An impedimetric sensor for monitoring the growth of Staplylococcus epidermidis

LM Oliver, PSM Dunlop, JA Byrne, IS Blair, MA Boyle, KG McGuigan, ET McAdams

Research output: Chapter in Book/Report/Conference proceedingConference contribution

Abstract

There is a need for accurate, reliable methods of detecting bacteria for a range of applications. One organism that is commonly found in urinary catheter infections is Staphylococcus epidermidis. Current methods to determine the presence of an infection require the removal of catheters. An alternative approach may be the use of in vivo sensing for bacterial/biofilm detection. This work investigates electrical impedance spectroscopy to detect the growth of Staphylococcus epidermidis RP62A on gold electrodes fabricated on a flexible substrate. Impedance spectra measured during biofilm formation on the electrode surface showed an increase in charge transfer resistance (R-CT) with time.
LanguageEnglish
Title of host publicationUnknown Host Publication
Pages4599-4602
Number of pages4
Publication statusPublished - 2006
Event2006 28th Annual International Conference of the IEEE Engineering in Medicine and Biology Society, Vols 1-15 -
Duration: 1 Jan 2006 → …

Conference

Conference2006 28th Annual International Conference of the IEEE Engineering in Medicine and Biology Society, Vols 1-15
Period1/01/06 → …

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Catheters
Biofilms
Electrodes
Acoustic impedance
Monitoring
Sensors
Charge transfer
Bacteria
Gold
Spectroscopy
Substrates

Cite this

Oliver, LM., Dunlop, PSM., Byrne, JA., Blair, IS., Boyle, MA., McGuigan, KG., & McAdams, ET. (2006). An impedimetric sensor for monitoring the growth of Staplylococcus epidermidis. In Unknown Host Publication (pp. 4599-4602)
Oliver, LM ; Dunlop, PSM ; Byrne, JA ; Blair, IS ; Boyle, MA ; McGuigan, KG ; McAdams, ET. / An impedimetric sensor for monitoring the growth of Staplylococcus epidermidis. Unknown Host Publication. 2006. pp. 4599-4602
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title = "An impedimetric sensor for monitoring the growth of Staplylococcus epidermidis",
abstract = "There is a need for accurate, reliable methods of detecting bacteria for a range of applications. One organism that is commonly found in urinary catheter infections is Staphylococcus epidermidis. Current methods to determine the presence of an infection require the removal of catheters. An alternative approach may be the use of in vivo sensing for bacterial/biofilm detection. This work investigates electrical impedance spectroscopy to detect the growth of Staphylococcus epidermidis RP62A on gold electrodes fabricated on a flexible substrate. Impedance spectra measured during biofilm formation on the electrode surface showed an increase in charge transfer resistance (R-CT) with time.",
author = "LM Oliver and PSM Dunlop and JA Byrne and IS Blair and MA Boyle and KG McGuigan and ET McAdams",
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Oliver, LM, Dunlop, PSM, Byrne, JA, Blair, IS, Boyle, MA, McGuigan, KG & McAdams, ET 2006, An impedimetric sensor for monitoring the growth of Staplylococcus epidermidis. in Unknown Host Publication. pp. 4599-4602, 2006 28th Annual International Conference of the IEEE Engineering in Medicine and Biology Society, Vols 1-15, 1/01/06.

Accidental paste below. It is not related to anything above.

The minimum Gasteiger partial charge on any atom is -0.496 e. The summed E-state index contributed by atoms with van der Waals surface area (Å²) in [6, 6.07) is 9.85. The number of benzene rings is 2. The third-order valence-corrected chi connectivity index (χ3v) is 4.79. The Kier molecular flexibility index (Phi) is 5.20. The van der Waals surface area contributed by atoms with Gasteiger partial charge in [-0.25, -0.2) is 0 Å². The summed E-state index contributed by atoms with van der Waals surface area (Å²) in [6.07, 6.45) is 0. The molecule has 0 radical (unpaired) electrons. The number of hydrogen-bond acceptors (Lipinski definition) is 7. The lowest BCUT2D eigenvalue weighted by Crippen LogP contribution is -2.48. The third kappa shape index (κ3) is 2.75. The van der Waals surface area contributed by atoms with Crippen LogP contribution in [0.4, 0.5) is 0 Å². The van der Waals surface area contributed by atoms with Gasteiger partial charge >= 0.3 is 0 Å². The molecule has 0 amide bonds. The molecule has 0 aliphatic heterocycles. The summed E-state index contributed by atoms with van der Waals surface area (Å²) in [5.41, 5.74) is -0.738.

An impedimetric sensor for monitoring the growth of Staplylococcus epidermidis. / Oliver, LM; Dunlop, PSM; Byrne, JA; Blair, IS; Boyle, MA; McGuigan, KG; McAdams, ET.

Unknown Host Publication. 2006. p. 4599-4602.

Research output: Chapter in Book/Report/Conference proceedingConference contribution

TY - GEN

T1 - An impedimetric sensor for monitoring the growth of Staplylococcus epidermidis

AU - Oliver, LM

AU - Dunlop, PSM

AU - Byrne, JA

AU - Blair, IS

AU - Boyle, MA

AU - McGuigan, KG

AU - McAdams, ET

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N2 - There is a need for accurate, reliable methods of detecting bacteria for a range of applications. One organism that is commonly found in urinary catheter infections is Staphylococcus epidermidis. Current methods to determine the presence of an infection require the removal of catheters. An alternative approach may be the use of in vivo sensing for bacterial/biofilm detection. This work investigates electrical impedance spectroscopy to detect the growth of Staphylococcus epidermidis RP62A on gold electrodes fabricated on a flexible substrate. Impedance spectra measured during biofilm formation on the electrode surface showed an increase in charge transfer resistance (R-CT) with time.

AB - There is a need for accurate, reliable methods of detecting bacteria for a range of applications. One organism that is commonly found in urinary catheter infections is Staphylococcus epidermidis. Current methods to determine the presence of an infection require the removal of catheters. An alternative approach may be the use of in vivo sensing for bacterial/biofilm detection. This work investigates electrical impedance spectroscopy to detect the growth of Staphylococcus epidermidis RP62A on gold electrodes fabricated on a flexible substrate. Impedance spectra measured during biofilm formation on the electrode surface showed an increase in charge transfer resistance (R-CT) with time.

M3 - Conference contribution

SP - 4599

EP - 4602

BT - Unknown Host Publication

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Oliver LM, Dunlop PSM, Byrne JA, Blair IS, Boyle MA, McGuigan KG et al. An impedimetric sensor for monitoring the growth of Staplylococcus epidermidis. In Unknown Host Publication. 2006. p. 4599-4602